In the economic climate of 2009 (when this post was written), the mantra had become, “The good news is we were low bidder. The bad news is we were low bidder.” Remember when it felt good if you were the low bidder? It’s been a while. It used to be that you could be low bidder by 10% and still make some money as most everyone had a little fat in their estimates. I have seen results of some public bids in which the low bidder may be 20-30% lower than the middle group. I don’t know of anyone who has fat in their estimates today. If you are that low from the group, you are going to lose money on that project. If you are able to pull your bid, do it. If you are 10% low, you most likely won’t make any money. Bidding is that tight. In my 35+ years in the construction industry, I have never seen it more difficult for the small to midsize contractor to survive than it is right now.
It’s obvious that it is a classic example of “supply and demand.” There are too many contractors fighting for too few jobs. There are too many contractors trying to maintain their company size in a contracted market. The “Robbing Peter to pay Paul” business model is in full swing. Relationships don’t mean as much as they used to. Low price is being taken to an extreme.
I have witnessed contractors winning a lot of bids in a short period of time…building their backlog with low margin work. If you think grabbing market share in a downturn is a wise business move, think again. There is risk in any construction project. There is also reward. However, when everyone has sharpened their pencils, it is mostly risk. If your bids are low enough to grab that market share, you are going to have some loser jobs. Those jobs will cost you more to complete than what you will be paid. Who is better off? The companies that didn’t lose the money and aren’t writing that check to the project owner are better off.
You can make the cashflow argument somewhat. However, even if you have front loaded the job, you might only be paid 90-95% (depending on retention) of your invoices, and if you are performing the jobs with a lower margin than 5-10%, you are collecting less than your outlay. And don’t forget, you are collecting that 90-95% of your work value 30-60 days (if you’re lucky) after you have done it. Of course, if you are using this cash “to pay Paul”, your company is in a death spiral, because your other work is low margin too. If you thought that grabbing market share would somehow put some of your competition out of business, it might. And your company, won’t be far behind.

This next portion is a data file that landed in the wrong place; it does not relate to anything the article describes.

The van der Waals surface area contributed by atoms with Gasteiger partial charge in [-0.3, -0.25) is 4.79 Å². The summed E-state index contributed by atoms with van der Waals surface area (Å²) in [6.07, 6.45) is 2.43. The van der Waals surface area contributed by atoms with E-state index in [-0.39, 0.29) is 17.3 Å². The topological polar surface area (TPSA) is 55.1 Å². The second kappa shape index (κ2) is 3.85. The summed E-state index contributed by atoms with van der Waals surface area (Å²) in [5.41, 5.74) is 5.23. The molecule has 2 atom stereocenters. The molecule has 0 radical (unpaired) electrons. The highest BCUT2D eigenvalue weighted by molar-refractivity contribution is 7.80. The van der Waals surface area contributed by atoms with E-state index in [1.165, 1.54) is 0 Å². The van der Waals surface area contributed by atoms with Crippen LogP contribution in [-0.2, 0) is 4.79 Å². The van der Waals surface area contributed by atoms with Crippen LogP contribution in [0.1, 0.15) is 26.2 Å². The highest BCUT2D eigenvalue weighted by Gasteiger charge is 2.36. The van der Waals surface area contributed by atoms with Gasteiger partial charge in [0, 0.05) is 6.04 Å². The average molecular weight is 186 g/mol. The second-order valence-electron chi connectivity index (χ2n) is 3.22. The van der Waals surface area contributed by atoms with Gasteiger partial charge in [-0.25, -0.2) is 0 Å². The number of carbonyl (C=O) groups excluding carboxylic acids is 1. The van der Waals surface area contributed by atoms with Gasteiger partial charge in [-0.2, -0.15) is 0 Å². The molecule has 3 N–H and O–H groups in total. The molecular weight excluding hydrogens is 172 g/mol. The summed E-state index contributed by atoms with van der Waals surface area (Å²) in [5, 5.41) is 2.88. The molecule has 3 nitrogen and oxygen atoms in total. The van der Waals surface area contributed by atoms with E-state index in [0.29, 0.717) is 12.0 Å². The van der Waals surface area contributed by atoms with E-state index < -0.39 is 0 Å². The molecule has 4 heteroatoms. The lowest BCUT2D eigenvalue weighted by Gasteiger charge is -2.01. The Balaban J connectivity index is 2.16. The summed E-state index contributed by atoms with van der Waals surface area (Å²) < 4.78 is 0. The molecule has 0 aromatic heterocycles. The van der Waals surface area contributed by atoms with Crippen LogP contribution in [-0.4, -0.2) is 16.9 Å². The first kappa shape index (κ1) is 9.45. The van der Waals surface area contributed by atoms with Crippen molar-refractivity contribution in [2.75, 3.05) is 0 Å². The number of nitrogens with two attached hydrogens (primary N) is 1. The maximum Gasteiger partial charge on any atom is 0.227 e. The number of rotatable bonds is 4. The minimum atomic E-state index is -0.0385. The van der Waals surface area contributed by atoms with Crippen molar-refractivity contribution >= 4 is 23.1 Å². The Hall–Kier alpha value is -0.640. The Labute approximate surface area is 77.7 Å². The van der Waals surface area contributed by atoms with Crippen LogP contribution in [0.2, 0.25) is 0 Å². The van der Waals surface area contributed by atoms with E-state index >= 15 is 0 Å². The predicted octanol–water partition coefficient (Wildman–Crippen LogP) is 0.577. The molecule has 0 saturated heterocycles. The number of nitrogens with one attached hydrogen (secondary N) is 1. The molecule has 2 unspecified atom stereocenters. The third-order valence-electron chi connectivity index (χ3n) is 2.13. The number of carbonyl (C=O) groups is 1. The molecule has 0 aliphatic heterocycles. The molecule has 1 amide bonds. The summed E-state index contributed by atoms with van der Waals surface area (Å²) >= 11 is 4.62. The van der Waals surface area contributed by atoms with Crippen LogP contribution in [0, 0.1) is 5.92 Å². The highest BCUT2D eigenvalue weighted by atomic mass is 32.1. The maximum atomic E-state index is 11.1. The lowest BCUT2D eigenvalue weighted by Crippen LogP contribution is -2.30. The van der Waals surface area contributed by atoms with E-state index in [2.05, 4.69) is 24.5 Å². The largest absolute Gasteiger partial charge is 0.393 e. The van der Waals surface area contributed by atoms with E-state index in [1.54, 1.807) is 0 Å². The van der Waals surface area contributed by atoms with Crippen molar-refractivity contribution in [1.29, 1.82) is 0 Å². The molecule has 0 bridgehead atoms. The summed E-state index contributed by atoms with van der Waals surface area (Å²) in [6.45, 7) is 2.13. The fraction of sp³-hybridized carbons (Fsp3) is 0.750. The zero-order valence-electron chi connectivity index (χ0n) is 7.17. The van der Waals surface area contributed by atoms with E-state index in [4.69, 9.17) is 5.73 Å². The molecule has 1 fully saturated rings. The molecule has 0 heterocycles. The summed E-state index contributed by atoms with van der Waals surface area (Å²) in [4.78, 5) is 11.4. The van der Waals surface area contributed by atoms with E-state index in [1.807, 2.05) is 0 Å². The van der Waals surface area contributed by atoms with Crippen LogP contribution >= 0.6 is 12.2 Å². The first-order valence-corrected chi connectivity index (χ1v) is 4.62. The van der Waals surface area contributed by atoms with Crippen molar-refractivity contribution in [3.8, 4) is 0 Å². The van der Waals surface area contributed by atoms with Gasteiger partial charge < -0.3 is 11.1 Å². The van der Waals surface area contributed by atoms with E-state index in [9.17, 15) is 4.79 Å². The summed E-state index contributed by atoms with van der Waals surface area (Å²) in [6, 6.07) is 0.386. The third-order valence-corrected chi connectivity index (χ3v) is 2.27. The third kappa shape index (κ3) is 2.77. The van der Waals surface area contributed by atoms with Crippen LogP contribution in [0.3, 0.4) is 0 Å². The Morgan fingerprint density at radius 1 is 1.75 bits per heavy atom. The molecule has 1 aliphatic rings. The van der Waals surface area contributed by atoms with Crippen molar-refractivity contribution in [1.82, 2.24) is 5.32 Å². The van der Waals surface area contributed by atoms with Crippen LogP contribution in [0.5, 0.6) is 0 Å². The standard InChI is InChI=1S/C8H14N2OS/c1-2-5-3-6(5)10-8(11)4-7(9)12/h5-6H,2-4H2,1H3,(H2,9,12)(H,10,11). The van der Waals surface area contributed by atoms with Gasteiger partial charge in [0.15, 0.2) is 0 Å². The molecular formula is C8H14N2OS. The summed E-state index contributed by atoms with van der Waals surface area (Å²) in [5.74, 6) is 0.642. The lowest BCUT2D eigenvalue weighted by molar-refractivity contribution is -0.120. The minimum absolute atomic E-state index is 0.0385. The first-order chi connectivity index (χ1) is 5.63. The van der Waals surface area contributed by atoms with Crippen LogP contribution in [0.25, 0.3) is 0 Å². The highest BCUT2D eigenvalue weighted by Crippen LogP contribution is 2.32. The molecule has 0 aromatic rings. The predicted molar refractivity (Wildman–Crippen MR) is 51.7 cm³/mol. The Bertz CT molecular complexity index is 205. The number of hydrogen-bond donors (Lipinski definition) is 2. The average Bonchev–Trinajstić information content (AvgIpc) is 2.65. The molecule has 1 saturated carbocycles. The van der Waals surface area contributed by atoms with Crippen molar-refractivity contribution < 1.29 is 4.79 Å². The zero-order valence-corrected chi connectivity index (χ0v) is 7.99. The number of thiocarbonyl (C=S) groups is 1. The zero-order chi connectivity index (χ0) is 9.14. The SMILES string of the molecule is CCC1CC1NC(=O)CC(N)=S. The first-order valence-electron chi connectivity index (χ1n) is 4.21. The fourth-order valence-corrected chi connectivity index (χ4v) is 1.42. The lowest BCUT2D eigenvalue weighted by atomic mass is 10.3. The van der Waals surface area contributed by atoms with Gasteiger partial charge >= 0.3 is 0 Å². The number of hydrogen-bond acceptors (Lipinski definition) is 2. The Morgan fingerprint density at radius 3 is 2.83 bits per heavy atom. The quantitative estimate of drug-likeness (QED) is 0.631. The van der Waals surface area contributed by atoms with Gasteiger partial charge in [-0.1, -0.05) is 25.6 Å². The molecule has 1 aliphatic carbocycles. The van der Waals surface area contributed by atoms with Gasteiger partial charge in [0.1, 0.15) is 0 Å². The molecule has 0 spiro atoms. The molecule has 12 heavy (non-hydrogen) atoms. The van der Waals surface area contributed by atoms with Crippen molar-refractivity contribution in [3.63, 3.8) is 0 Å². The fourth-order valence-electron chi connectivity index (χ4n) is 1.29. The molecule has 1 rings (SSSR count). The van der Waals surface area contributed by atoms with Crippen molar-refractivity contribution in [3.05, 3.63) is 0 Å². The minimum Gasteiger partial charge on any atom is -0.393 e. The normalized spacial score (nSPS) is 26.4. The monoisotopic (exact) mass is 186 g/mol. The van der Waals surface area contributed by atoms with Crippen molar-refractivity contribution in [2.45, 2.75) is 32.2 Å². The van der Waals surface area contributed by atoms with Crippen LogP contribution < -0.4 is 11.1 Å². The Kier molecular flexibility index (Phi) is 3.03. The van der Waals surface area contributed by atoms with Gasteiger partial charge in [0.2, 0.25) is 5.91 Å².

What’s the point of all this negativity? I hear almost all contractors say a phrase “when the market comes back”. Guess what? It won’t come back on its own. And in my experience, it rarely ever recovers to the profit level it once was.
The market won’t come back until contractors start pricing their work so that they can make a reasonable profit for the risk that is taken. Of course, bid collusion is illegal, and I’m not suggesting that at all. What I am suggesting is that you right size your company to determine that job level margin you need to pay for your overhead and generate a profit for the risk you undertake. And then bid responsibly. Responsible bidding is what will bring back the markets. It’s past time for contractors to wise up and stop doing work for free, or pay for the opportunity to do the work. Today’s panic prices are not sustainable business models. Panic pricing (ridiculously low) will put you in a financial hole you won’t climb out of in this economy. Bidding responsibly will bring back the times when it felt good to be low bidder.